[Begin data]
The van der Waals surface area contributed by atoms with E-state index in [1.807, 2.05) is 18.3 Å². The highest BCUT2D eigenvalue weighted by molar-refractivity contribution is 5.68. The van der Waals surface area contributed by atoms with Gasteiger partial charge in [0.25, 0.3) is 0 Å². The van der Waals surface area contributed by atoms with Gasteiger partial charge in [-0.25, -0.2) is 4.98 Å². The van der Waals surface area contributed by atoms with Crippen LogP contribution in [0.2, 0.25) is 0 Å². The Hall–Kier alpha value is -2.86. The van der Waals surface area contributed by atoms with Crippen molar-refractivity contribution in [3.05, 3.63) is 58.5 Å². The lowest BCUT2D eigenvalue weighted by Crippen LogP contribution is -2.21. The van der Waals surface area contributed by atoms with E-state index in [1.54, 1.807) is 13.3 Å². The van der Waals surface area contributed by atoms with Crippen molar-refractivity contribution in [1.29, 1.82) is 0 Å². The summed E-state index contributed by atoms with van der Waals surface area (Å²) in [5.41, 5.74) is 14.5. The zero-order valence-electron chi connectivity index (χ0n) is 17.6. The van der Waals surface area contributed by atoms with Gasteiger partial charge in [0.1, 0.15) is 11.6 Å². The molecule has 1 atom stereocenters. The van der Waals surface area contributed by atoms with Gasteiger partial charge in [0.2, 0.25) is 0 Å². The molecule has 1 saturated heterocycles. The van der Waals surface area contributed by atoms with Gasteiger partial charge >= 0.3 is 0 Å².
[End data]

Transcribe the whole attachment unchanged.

The van der Waals surface area contributed by atoms with E-state index in [1.807, 2.05) is 18.3 Å². The highest BCUT2D eigenvalue weighted by molar-refractivity contribution is 5.68. The van der Waals surface area contributed by atoms with Gasteiger partial charge in [0.25, 0.3) is 0 Å². The van der Waals surface area contributed by atoms with Gasteiger partial charge in [-0.25, -0.2) is 4.98 Å². The van der Waals surface area contributed by atoms with Crippen LogP contribution in [0.2, 0.25) is 0 Å². The Hall–Kier alpha value is -2.86. The van der Waals surface area contributed by atoms with Crippen molar-refractivity contribution in [3.05, 3.63) is 58.5 Å². The lowest BCUT2D eigenvalue weighted by Crippen LogP contribution is -2.21. The van der Waals surface area contributed by atoms with E-state index in [1.54, 1.807) is 13.3 Å². The van der Waals surface area contributed by atoms with Crippen molar-refractivity contribution in [1.29, 1.82) is 0 Å². The summed E-state index contributed by atoms with van der Waals surface area (Å²) in [5.41, 5.74) is 14.5. The zero-order valence-electron chi connectivity index (χ0n) is 17.6. The van der Waals surface area contributed by atoms with Gasteiger partial charge in [0.1, 0.15) is 11.6 Å². The molecule has 1 atom stereocenters. The van der Waals surface area contributed by atoms with Gasteiger partial charge in [0.2, 0.25) is 0 Å². The molecule has 1 saturated heterocycles. The van der Waals surface area contributed by atoms with Gasteiger partial charge >= 0.3 is 0 Å².